From the book 活着 (on my Kindle):

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Transcribing this:


I'm interested in the part in bold, which I translate to:

... try [尝尝] their [他们的] salt [盐] type of [一样] salty [咸的] salted vegetables [咸菜] ...

Having in there makes no sense to me; it seems redundant and even ungrammatical (but presumably I'm incorrect). Moreover, writing 咸菜 seems tautological. It seems to me that 尝尝他们的咸菜 would convey the same meaning.

Question: Why is both 盐 (salt) and 咸 (salty) in 尝尝他们的盐一样咸的咸菜?

The part is actually fine. This is a parsing problem; the whole meaning is

trying their pickled vegetables which taste as salty as (pure) salt

  • 「鹹菜」does not just mean salty vegetables, it's the name of a specific dish known as Chinese pickles in English.

  • 「鹽」is used as a measure of saltiness (in taste) between Chinese pickles and pure salt.

Note that salty is actually a measure of the richness of flavour of 鹹菜, so while translating the above into English (as salty as salt) sounds a bit unpleasant, it's meant to be a praise of the tastiness of the villagers' dishes.

尝尝[try/have some]他们的[their]盐一样咸的[taste-like-salt/as-salty-as-salt]咸菜[pickles]

The sentence is understandable, but doesn't sound very natural.

In Chinese, it's unnatural to use two attributive-的 phrases to modify the same noun. In this case, 他们的 and 盐一样咸的 are the attributive 的 phrases, which modify the noun 咸菜. It's natural to say: 尝尝他们的咸菜 or 尝尝盐一样咸的咸菜, but simply combining the two phrases together(尝尝他们的盐一样咸的咸菜) looks clumsy(I am not sure if I should say it wrong, but at least it appears to be the bad writing.).

Another example: 展示我的衣服 and 展示美丽的衣服 are natural, but 展示我的美丽的衣服 doesn't sound quite natural.

Now, the question becomes how we can resolve this when we have to use two attributive-的 phrases to modify the same noun? We can engage 指示代词 (demonstrative pronoun)那个那种,... and etc. Your original sentence can be paraphrased as: 尝尝他们那种像盐一样咸的咸菜. It's a common sense that 盐 is the most salty substance, so 咸 here can be implied: 尝尝他们那种像盐一样的咸菜.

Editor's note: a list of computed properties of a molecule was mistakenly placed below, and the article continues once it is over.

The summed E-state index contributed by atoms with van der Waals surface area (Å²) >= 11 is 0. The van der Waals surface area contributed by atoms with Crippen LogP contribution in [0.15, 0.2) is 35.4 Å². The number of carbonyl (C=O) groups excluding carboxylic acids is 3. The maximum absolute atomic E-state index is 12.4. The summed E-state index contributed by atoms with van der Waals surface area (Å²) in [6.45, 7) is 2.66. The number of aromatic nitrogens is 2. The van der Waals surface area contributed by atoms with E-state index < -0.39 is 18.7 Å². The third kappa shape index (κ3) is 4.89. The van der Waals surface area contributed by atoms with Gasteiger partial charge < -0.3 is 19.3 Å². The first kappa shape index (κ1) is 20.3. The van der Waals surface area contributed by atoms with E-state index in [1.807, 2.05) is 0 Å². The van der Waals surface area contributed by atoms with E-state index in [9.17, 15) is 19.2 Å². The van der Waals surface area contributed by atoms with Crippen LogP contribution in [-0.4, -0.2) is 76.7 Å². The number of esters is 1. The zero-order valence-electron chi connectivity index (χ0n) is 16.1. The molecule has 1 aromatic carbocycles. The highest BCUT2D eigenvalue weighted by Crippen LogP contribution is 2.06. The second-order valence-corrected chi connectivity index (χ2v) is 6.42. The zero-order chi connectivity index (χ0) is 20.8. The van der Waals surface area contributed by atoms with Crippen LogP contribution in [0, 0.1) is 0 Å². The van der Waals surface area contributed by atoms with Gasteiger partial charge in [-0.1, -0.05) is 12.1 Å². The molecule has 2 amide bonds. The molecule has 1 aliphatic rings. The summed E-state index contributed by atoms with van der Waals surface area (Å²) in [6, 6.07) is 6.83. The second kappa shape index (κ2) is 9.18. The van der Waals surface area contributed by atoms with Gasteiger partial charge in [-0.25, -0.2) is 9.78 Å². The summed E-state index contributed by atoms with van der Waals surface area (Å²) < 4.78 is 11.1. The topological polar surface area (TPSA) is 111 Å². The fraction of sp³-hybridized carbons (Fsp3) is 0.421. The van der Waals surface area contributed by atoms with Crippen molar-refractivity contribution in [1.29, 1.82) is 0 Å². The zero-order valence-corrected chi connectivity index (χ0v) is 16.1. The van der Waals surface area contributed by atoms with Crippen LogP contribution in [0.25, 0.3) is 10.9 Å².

And 展示我的美丽的衣服 can be paraphrased as 展示我那件美丽的衣服.

Sometimes, 那种 and 那件 can be omitted, so 尝尝他们盐一样的咸菜 and 展示我美丽的衣服 are acceptable. I suggest you stay with the full version when you are unsure if it's droppable from your sentence.

Hope this can help you.

First, you need to parse the sentence like this:


Then there's a missing pronoun in the third part. The author omits the pronoun to emphasize the first character 盐. The complete expression should be:


So the meaning of the above slice of the sentence is clear. 跟+noun.+一样+adj means "the same + adj. + as + noun.". The last 的 means this short phrase is the attribute of 咸菜.

As @dan has said, people generally don't use two attributes consecutively. However, when they use, they have a purpose. From the paragraph, I can understand the author is trying to describe the daily life of some countryside people. Here the author uses two attributes for emphasis. This pickle must've left a great impression on the author. In addition, though pickle as salty as salt should taste bad, but the author still enjoys this, which means countryside life is hard, but the author treasures it.

【盐一样咸】is a literature analogy that using some sort of local dialect composition, as you already catch its meaning.

It is grammatically correct, though it is not to the liking of some "grammar teacher".

Unlike Latin, Mandarin is a living language. The language is evolve and also absorbing various regional language diverse habitual usage, after all, the landscape(9.6 million sq km) is as big as the whole Europe continent (10.18 mllions sq km). Such "awkward" composition is quite normal in mandarin.

Though English speaker are not familiar with such analogy, "salt salty pickles" is pretty close. I am not surprise if some other language use similar analogy.

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